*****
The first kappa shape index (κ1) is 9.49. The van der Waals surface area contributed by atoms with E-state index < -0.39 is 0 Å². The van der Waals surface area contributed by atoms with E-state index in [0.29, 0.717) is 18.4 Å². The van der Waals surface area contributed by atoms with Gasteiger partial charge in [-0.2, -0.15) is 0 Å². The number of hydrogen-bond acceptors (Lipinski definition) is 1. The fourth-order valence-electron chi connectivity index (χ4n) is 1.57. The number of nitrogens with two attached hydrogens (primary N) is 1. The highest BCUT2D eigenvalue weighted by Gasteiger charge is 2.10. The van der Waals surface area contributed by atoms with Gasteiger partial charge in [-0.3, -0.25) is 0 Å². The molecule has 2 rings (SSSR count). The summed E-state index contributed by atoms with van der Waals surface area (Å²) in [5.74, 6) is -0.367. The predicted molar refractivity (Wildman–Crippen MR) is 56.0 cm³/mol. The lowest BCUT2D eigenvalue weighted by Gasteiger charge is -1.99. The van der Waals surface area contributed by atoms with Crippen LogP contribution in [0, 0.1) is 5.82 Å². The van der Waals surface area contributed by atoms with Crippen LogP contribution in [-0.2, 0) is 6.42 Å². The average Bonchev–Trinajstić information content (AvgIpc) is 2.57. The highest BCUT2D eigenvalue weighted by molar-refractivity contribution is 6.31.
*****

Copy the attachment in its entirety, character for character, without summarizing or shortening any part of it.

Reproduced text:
The first kappa shape index (κ1) is 9.49. The van der Waals surface area contributed by atoms with E-state index < -0.39 is 0 Å². The van der Waals surface area contributed by atoms with E-state index in [0.29, 0.717) is 18.4 Å². The van der Waals surface area contributed by atoms with Gasteiger partial charge in [-0.2, -0.15) is 0 Å². The number of hydrogen-bond acceptors (Lipinski definition) is 1. The fourth-order valence-electron chi connectivity index (χ4n) is 1.57. The number of nitrogens with two attached hydrogens (primary N) is 1. The highest BCUT2D eigenvalue weighted by Gasteiger charge is 2.10. The van der Waals surface area contributed by atoms with Gasteiger partial charge in [-0.3, -0.25) is 0 Å². The molecule has 2 rings (SSSR count). The summed E-state index contributed by atoms with van der Waals surface area (Å²) in [5.74, 6) is -0.367. The predicted molar refractivity (Wildman–Crippen MR) is 56.0 cm³/mol. The lowest BCUT2D eigenvalue weighted by Gasteiger charge is -1.99. The van der Waals surface area contributed by atoms with Crippen LogP contribution in [0, 0.1) is 5.82 Å². The van der Waals surface area contributed by atoms with Crippen LogP contribution in [-0.2, 0) is 6.42 Å². The average Bonchev–Trinajstić information content (AvgIpc) is 2.57. The highest BCUT2D eigenvalue weighted by molar-refractivity contribution is 6.31.